If Williams can carve out a rotation role again, it limits Boston’s need for a potential buyout addition. And it gives coach Brad Stevens the chance to trot out mix-and-match lineups that could potentially aid matchups where Theis and Kanter might struggle. 

4. Will Kyrie Irving ever play against the Celtics?

Two weeks before the Nets' last visit to Boston, old friend Kyrie Irving has already been ruled out indefinitely with shoulder concerns.

Anyone taking bets on whether he’ll play March 21 when Boston makes its final regular-season visit to Brooklyn? It will be fascinating to see if Irving shuts it down, particularly with the possibility of a Celtics-Nets matchup in the playoffs.

Speaking of potential postseason pairings… 

5. Will Boston make a run at the No. 2 seed?

With 28 games remaining, Boston sits 1.5 games behind the Toronto Raptors for the No. 2 seed in the East. Being the first runner-up to the conference-leading Bucks means two things: 1) A likely more favorable first-round pairing and 2) homecourt advantage in the East semifinals. 

If the season ended today, Boston would earn the No. 3 seed and would draw sixth-seeded Indiana, a team that’s nine games over .500 and just getting back one of its best players in Victor Oladipo. A first-round victory would likely send Boston to Toronto for the East semis. 

Shimmying up to that second spot would likely mean a first-round pairing with a team such as Brooklyn (three games under .500 and possibly Kyrie-less) or Orlando. It would also mean potentially having homecourt in Round 2.

A trip to Toronto on March 20 should go a long way towards helping shake out the top of the East seedings, with Miami lingering behind Boston. It could also be a reminder of just how valuable that No. 2 spot could be.

The Celtics weren’t able to make up any ground on Toronto as it ripped off a 15-game winning streak before the break. ESPN’s Basketball Power Index projects Toronto to finish a game ahead of Boston, the Celtics hindered by the tenth-most difficult remaining schedule in the NBA per BPI (the Raptors have the 19th most difficult).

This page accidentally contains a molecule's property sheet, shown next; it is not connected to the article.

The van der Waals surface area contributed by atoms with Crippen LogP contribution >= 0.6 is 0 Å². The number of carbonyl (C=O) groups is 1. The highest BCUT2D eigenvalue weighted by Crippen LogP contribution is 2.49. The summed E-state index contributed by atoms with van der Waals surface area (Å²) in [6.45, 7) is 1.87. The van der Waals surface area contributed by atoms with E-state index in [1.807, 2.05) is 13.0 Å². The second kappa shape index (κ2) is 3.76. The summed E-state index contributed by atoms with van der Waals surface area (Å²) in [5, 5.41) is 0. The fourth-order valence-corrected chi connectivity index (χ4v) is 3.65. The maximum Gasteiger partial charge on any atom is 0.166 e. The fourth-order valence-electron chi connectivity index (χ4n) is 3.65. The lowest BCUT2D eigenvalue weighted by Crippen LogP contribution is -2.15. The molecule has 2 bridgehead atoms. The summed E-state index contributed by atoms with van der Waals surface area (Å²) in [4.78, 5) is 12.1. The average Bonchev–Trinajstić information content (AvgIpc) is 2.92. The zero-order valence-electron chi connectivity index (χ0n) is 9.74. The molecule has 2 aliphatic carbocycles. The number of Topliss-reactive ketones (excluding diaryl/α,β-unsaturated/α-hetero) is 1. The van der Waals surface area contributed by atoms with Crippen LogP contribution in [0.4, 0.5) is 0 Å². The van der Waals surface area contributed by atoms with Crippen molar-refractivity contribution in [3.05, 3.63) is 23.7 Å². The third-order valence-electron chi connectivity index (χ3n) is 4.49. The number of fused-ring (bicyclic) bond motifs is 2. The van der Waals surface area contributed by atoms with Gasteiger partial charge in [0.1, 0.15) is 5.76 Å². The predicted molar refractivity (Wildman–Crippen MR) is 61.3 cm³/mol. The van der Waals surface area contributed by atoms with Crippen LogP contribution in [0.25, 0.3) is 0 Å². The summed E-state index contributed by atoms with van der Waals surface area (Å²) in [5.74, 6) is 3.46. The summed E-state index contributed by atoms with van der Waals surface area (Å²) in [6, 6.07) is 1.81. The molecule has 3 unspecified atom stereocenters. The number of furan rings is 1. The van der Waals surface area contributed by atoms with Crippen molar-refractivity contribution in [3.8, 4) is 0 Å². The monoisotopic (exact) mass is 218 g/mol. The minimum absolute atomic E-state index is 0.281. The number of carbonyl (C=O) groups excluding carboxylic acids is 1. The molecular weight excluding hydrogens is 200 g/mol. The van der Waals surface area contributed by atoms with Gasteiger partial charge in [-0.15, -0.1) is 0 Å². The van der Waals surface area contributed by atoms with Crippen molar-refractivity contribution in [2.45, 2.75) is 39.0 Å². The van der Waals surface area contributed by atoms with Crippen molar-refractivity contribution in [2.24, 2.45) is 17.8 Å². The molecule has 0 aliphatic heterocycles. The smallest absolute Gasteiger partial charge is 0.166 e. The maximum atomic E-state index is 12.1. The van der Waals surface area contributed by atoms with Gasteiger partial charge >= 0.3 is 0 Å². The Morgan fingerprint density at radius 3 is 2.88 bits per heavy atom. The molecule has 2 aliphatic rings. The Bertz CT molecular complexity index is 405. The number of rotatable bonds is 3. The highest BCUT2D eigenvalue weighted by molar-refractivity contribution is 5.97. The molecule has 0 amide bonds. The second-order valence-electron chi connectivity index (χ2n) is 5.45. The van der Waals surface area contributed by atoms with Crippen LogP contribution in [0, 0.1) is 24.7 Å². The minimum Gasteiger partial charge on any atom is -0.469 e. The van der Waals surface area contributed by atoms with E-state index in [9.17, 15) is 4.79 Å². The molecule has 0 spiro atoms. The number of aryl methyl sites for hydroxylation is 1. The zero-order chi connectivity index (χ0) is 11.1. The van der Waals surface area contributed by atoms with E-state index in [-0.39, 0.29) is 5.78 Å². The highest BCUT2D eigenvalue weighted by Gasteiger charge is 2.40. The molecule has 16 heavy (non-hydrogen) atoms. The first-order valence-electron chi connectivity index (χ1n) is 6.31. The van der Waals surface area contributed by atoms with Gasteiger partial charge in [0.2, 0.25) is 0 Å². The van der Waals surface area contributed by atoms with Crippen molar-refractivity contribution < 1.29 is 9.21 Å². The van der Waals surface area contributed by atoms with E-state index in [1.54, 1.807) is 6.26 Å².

On the flip side, will the Celtics prioritize late-season rest if their seeding comes into focus before the finish line?

6. What is Boston’s closing time lineup?

Which five players are the Celtics going to lean on in close games? Boston’s most-used fourth-quarter lineup this season has featured Walker, Brown, Tatum, Theis, and Marcus Smart. Alas, that group has only played 22 minutes together. 

Boston’s so-called “best five” lineup — sub Hayward in place of Theis — has played only 15 minutes together in the final quarter in six games this season (and has a minus-0.8 net rating in that tiny sample).

Can the Celtics go super small and get away with it? Better health will be needed to find out over the final 28 regular-season games. 

7. Which rookies show progress?

The end of Boston’s bench is filled with first-year players, many of whom have played bountiful minutes with the team’s depth thinned by injury this year. The question is whether Stevens can trust any of those rookies when the postseason arrives.

Grant Williams has made encouraging progress, including some solid overtime minutes in the first-half finale against the Clippers. His playoff role could hinge on just how much confidence Stevens has in him by the end of the regular season.

If the Celtics are not at full health when the postseason arrives, Williams could see a good chunk of minutes on a big stage.

8. Can Jayson Tatum maintain his march to stardom?

Fresh off his first All-Star appearance, Tatum’s challenge is maintaining his two-way impact through the finish line of the season. Praise has come from all corners and Tatum has undeniably earned it with a recent impact that goes far beyond an increased scoring output. 

The question is whether Tatum can be the sort of player to take over late in a game on the playoff stage. He certainly showed himself capable of big moments in the postseason run in his rookie season, but it’s clear that even with all of the Celtics’ current talent, much of what this team accomplishes hinges on Tatum’s ability to continue to be a go-to option.

This Friday is Jayson Tatum Day here at NBC Sports Boston. Be sure to check out our exclusive content around Tatum throughout the day, both online and on the broadcast of Celtics-Timberwolves, which begins Friday at 7 p.m. with Celtics Pregame Live followed by tip-off at 8 p.m. You can also stream it on the MyTeams App.